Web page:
Carcinoma of the pancreas accounts for approximately 5 percent of cancer diagnosed in the United States and has a five-year survival of 1 percent. More than 90 percent of these tumors are adenocarcinomas and arise from the ductal cells of the gland.
There are numerous risk factors for pancreatic cancer, including cigarette smoking, a high-fat diet, chronic pancreatitis, hereditary pancreatitis and industrial exposure to coal tar derivatives. Hereditary pancreatitis carries a five-fold increase risk of development of pancreatic cancer when compared to the general population.
The clinical manifestations of pancreatic carcinoma may be non-specific and are often subtle. The tumor has usually reached an advanced stage by the time of diagnosis. Most common symptoms include upper abdominal pain, weight loss, nausea, vomiting and jaundice. Pancreatic carcinoma is usually diagnosed by CT scan or ultrasound. Fine needle aspiration with endoscopic ultrasonography or CT guidance usually confirms the diagnosis.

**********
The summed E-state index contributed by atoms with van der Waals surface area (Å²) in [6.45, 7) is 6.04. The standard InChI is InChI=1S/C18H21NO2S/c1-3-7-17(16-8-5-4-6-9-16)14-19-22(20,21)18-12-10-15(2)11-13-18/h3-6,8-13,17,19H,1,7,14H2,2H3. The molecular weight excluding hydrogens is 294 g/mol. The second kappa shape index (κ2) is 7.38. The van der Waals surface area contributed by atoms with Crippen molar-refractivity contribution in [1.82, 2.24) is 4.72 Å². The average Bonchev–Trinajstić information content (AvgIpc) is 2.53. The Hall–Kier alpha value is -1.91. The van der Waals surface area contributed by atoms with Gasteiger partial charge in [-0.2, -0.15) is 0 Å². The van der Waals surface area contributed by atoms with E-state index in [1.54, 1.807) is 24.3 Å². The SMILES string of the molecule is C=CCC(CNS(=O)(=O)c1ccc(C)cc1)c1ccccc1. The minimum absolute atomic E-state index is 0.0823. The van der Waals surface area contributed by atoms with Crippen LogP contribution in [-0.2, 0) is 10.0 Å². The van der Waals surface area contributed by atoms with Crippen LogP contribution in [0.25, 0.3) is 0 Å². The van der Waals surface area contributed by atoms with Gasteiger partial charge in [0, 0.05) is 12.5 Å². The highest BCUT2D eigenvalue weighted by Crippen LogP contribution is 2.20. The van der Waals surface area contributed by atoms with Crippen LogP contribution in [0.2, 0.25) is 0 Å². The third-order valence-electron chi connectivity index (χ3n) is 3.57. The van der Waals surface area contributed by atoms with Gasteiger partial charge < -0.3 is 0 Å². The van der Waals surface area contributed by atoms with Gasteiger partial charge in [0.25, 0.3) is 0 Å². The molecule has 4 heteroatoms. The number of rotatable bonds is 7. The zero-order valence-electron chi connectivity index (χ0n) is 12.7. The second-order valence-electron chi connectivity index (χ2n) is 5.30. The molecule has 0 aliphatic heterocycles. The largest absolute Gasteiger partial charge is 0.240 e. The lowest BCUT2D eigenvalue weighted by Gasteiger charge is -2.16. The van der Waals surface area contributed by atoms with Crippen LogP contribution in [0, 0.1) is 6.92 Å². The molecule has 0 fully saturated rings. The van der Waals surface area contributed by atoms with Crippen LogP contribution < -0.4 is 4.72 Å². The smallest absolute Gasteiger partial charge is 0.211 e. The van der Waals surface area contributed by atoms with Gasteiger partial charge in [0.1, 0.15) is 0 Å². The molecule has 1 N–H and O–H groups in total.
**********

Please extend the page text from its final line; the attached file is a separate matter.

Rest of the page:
Surgical treatment offers the only chance of cure. Only 10 percent of tumors are resectable at the time of diagnosis. Pancreatic resection procedures are recommended for those patients without advanced disease. Palliative measures such as surgical bypass procedures or endoscopic placement of stents may be undertaken in patients with unresectable or metastatic lesions.
For more information on pancreatic cancer, please visit the Cleveland Clinic Taussig Cancer Center Web site.
Online Medical Textbook
For additional information on gastrointestinal disorders, please visit the Cleveland Clinic Disease Management Project. This free and comprehensive source contains chapters written by experienced clinicians from The Cleveland Clinic, and highlights the evaluation and management of common diseases. It also discusses recommendations from national practice guidelines, and puts them in the context of the accumulated clinic experience of our experts.